Three commenters on my post last night (ed, mark, and Karl Smith) pointed out, correctly, it turns out, that I missed Obama's point. I accused him of contradicting himself by claiming that he wouldn't put any government funds into the "public option" and then saying, just three paragraphs later, that he needed to address how to pay for the plan. I thought he meant the plan that he had just finished talking about. It turns out that he meant the whole plan, including subsidies to people to buy health insurance.
Still, although there's not as big a contradiction as I had thought, there still is an internal inconsistency. Obama says that the "public insurance option would have to be self-sufficient and rely on the premiums it collects." OK, so imagine the Obama plan passes with this option. If it's going to be self-sufficient, it can't collect any funds from government. That seems to be the general agreement about what "self-sufficient" means. When you start a plan, you need employees and a building. You also need money to advertise. Where do you get it? The usual way in the private sector is that you get loans and or investments from venture capitalists. I'm assuming that everyone agrees that with a government plan, the second option, venture capital, is out. That leaves loans. But even getting loans requires putting out some kind of literature, getting some kind of permission, etc. So you probably need lawyers and a few other people. How do you pay them? You might say, "With loans," but you don't have loans yet and you can't get them without the lawyers. Will the lawyers just provide their services gratis? See the problem? Right from the getgo, the government would have to put in some money, thus breaking Obama's promise.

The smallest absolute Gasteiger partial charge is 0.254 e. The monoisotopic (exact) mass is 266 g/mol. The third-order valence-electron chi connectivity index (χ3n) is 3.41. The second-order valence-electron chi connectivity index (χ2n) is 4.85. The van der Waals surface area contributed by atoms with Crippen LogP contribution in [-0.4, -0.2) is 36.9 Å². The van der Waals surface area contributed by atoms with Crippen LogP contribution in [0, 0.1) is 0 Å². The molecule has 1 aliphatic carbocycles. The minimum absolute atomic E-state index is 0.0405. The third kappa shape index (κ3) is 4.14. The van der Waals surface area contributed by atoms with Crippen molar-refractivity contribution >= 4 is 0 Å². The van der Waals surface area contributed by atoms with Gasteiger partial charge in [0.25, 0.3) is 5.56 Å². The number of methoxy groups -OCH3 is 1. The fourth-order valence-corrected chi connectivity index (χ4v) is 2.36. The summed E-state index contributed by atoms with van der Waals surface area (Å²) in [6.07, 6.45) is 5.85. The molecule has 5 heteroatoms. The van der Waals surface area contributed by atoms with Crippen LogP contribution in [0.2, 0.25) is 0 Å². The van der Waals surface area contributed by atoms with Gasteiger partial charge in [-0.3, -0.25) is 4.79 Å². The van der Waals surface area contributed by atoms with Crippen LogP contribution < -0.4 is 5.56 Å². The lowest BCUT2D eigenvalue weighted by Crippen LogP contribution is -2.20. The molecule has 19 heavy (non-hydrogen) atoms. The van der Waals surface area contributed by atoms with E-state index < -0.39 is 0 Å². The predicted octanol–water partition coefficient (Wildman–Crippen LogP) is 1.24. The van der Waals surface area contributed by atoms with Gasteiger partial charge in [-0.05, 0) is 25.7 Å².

Now, you might argue that getting that first loan would require that the federal government subsidize the plan for only a few million dollars. But there's a bigger problem. Let's say that the plan gets set up but that the premiums required to get insurance are so high, given its low deductibles and co-payments, that very few people want it. So let's say at the end of the first year, it has only a few hundred thousand beneficiaries and looks as if it will lose money. That makes loans harder to get. What happens next? Does anyone really doubt that the government would come in with subsidies, massive ones if necessary?
Now, I'm not going to say that I'm shocked that a politician would break his promise. After all, one of Obama's apparently most deeply held views about health care reform, which helped him beat Hillary Clinton in the primaries, was that requiring people to buy health insurance was a bad idea. Yet that's what he now advocates. It takes more gall, though, to propose something that a little thought shows to be impossible.